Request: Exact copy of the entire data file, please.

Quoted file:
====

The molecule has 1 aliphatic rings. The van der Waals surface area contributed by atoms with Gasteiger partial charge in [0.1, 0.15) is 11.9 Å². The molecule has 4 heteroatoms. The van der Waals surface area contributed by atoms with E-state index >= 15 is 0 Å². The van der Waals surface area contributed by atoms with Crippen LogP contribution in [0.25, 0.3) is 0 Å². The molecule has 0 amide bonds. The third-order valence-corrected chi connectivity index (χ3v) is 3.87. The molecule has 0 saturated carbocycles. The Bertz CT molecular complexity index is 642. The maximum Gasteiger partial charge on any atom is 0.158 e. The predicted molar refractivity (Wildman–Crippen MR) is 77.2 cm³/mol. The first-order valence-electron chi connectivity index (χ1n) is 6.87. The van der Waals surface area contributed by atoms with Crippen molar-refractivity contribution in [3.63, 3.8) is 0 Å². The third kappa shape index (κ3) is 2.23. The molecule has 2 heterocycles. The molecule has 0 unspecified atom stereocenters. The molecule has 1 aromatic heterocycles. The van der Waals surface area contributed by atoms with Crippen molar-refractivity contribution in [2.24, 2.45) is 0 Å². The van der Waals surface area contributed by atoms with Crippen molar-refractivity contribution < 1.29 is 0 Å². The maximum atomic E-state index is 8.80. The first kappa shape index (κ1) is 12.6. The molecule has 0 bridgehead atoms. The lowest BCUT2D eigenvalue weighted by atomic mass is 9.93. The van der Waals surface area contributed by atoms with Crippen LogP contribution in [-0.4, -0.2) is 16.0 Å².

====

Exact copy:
The molecule has 1 aliphatic rings. The van der Waals surface area contributed by atoms with Gasteiger partial charge in [0.1, 0.15) is 11.9 Å². The molecule has 4 heteroatoms. The van der Waals surface area contributed by atoms with E-state index >= 15 is 0 Å². The van der Waals surface area contributed by atoms with Crippen LogP contribution in [0.25, 0.3) is 0 Å². The molecule has 0 amide bonds. The third-order valence-corrected chi connectivity index (χ3v) is 3.87. The molecule has 0 saturated carbocycles. The Bertz CT molecular complexity index is 642. The maximum Gasteiger partial charge on any atom is 0.158 e. The predicted molar refractivity (Wildman–Crippen MR) is 77.2 cm³/mol. The first-order valence-electron chi connectivity index (χ1n) is 6.87. The van der Waals surface area contributed by atoms with Crippen molar-refractivity contribution in [3.63, 3.8) is 0 Å². The third kappa shape index (κ3) is 2.23. The molecule has 2 heterocycles. The molecule has 0 unspecified atom stereocenters. The molecule has 1 aromatic heterocycles. The van der Waals surface area contributed by atoms with Crippen molar-refractivity contribution in [2.24, 2.45) is 0 Å². The van der Waals surface area contributed by atoms with Crippen molar-refractivity contribution < 1.29 is 0 Å². The maximum atomic E-state index is 8.80. The first kappa shape index (κ1) is 12.6. The molecule has 0 bridgehead atoms. The lowest BCUT2D eigenvalue weighted by atomic mass is 9.93. The van der Waals surface area contributed by atoms with Crippen LogP contribution in [-0.4, -0.2) is 16.0 Å².